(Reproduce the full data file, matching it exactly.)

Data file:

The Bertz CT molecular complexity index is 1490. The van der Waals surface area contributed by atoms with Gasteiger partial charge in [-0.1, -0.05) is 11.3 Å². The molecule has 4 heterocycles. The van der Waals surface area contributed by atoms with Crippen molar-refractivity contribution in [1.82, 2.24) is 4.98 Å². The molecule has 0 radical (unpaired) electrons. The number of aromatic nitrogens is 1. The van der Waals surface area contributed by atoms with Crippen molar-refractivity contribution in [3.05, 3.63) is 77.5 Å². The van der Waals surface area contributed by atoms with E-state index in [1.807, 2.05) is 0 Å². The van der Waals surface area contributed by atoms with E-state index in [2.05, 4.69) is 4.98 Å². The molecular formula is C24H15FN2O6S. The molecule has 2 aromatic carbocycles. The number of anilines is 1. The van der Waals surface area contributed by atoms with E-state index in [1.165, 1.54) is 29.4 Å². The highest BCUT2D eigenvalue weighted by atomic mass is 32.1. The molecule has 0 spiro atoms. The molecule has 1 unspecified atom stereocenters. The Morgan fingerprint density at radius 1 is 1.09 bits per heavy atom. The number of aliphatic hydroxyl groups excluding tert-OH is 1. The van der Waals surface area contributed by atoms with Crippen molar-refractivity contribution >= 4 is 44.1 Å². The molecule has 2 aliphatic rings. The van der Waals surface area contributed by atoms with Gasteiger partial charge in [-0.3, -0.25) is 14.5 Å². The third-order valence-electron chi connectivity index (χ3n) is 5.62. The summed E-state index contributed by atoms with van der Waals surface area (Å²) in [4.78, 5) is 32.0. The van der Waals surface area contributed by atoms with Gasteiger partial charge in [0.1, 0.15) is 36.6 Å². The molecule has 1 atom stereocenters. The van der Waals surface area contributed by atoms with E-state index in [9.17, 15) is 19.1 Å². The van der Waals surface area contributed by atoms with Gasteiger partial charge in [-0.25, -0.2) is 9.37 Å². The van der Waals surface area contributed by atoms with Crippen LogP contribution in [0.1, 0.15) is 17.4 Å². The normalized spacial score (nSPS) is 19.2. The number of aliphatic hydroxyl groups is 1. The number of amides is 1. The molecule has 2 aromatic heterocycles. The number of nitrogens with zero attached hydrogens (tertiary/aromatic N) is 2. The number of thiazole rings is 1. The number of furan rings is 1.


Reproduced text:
The Bertz CT molecular complexity index is 1490. The van der Waals surface area contributed by atoms with Gasteiger partial charge in [-0.1, -0.05) is 11.3 Å². The molecule has 4 heterocycles. The van der Waals surface area contributed by atoms with Crippen molar-refractivity contribution in [1.82, 2.24) is 4.98 Å². The molecule has 0 radical (unpaired) electrons. The number of aromatic nitrogens is 1. The van der Waals surface area contributed by atoms with Crippen molar-refractivity contribution in [3.05, 3.63) is 77.5 Å². The van der Waals surface area contributed by atoms with E-state index in [1.807, 2.05) is 0 Å². The van der Waals surface area contributed by atoms with E-state index in [2.05, 4.69) is 4.98 Å². The molecular formula is C24H15FN2O6S. The molecule has 2 aromatic carbocycles. The number of anilines is 1. The van der Waals surface area contributed by atoms with E-state index in [1.165, 1.54) is 29.4 Å². The highest BCUT2D eigenvalue weighted by atomic mass is 32.1. The molecule has 0 spiro atoms. The molecule has 1 unspecified atom stereocenters. The Morgan fingerprint density at radius 1 is 1.09 bits per heavy atom. The number of aliphatic hydroxyl groups excluding tert-OH is 1. The van der Waals surface area contributed by atoms with Crippen molar-refractivity contribution >= 4 is 44.1 Å². The molecule has 2 aliphatic rings. The van der Waals surface area contributed by atoms with Gasteiger partial charge in [-0.3, -0.25) is 14.5 Å². The third-order valence-electron chi connectivity index (χ3n) is 5.62. The summed E-state index contributed by atoms with van der Waals surface area (Å²) in [4.78, 5) is 32.0. The van der Waals surface area contributed by atoms with Gasteiger partial charge in [0.1, 0.15) is 36.6 Å². The molecule has 1 atom stereocenters. The van der Waals surface area contributed by atoms with E-state index in [9.17, 15) is 19.1 Å². The van der Waals surface area contributed by atoms with Gasteiger partial charge in [-0.25, -0.2) is 9.37 Å². The van der Waals surface area contributed by atoms with Crippen LogP contribution in [0.1, 0.15) is 17.4 Å². The normalized spacial score (nSPS) is 19.2. The number of aliphatic hydroxyl groups is 1. The number of amides is 1. The molecule has 2 aromatic heterocycles. The number of nitrogens with zero attached hydrogens (tertiary/aromatic N) is 2. The number of thiazole rings is 1. The number of furan rings is 1.